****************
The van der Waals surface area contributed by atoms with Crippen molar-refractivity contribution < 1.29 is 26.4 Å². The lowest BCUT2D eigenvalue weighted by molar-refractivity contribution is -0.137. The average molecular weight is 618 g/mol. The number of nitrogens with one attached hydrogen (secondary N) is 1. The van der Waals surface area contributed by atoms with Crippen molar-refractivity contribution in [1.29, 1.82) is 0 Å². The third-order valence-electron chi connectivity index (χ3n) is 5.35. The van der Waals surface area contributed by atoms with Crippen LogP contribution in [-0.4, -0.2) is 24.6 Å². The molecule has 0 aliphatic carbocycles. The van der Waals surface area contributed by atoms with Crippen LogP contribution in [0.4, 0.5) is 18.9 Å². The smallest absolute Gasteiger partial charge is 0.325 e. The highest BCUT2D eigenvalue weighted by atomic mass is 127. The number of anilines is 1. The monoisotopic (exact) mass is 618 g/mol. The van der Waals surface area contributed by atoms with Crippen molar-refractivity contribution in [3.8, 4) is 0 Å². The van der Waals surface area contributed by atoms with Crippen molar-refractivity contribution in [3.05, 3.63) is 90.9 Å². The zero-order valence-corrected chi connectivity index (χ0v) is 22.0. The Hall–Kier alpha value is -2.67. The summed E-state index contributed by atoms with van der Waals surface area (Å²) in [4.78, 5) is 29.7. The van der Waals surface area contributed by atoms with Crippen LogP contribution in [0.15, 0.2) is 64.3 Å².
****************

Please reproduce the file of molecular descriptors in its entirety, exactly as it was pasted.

The van der Waals surface area contributed by atoms with Crippen molar-refractivity contribution < 1.29 is 26.4 Å². The lowest BCUT2D eigenvalue weighted by molar-refractivity contribution is -0.137. The average molecular weight is 618 g/mol. The number of nitrogens with one attached hydrogen (secondary N) is 1. The van der Waals surface area contributed by atoms with Crippen molar-refractivity contribution in [1.29, 1.82) is 0 Å². The third-order valence-electron chi connectivity index (χ3n) is 5.35. The van der Waals surface area contributed by atoms with Crippen LogP contribution in [-0.4, -0.2) is 24.6 Å². The molecule has 0 aliphatic carbocycles. The van der Waals surface area contributed by atoms with Crippen LogP contribution in [0.4, 0.5) is 18.9 Å². The smallest absolute Gasteiger partial charge is 0.325 e. The highest BCUT2D eigenvalue weighted by atomic mass is 127. The number of anilines is 1. The monoisotopic (exact) mass is 618 g/mol. The van der Waals surface area contributed by atoms with Crippen molar-refractivity contribution in [3.8, 4) is 0 Å². The van der Waals surface area contributed by atoms with Crippen molar-refractivity contribution in [3.05, 3.63) is 90.9 Å². The zero-order valence-corrected chi connectivity index (χ0v) is 22.0. The Hall–Kier alpha value is -2.67. The summed E-state index contributed by atoms with van der Waals surface area (Å²) in [4.78, 5) is 29.7. The van der Waals surface area contributed by atoms with Crippen LogP contribution in [0.15, 0.2) is 64.3 Å².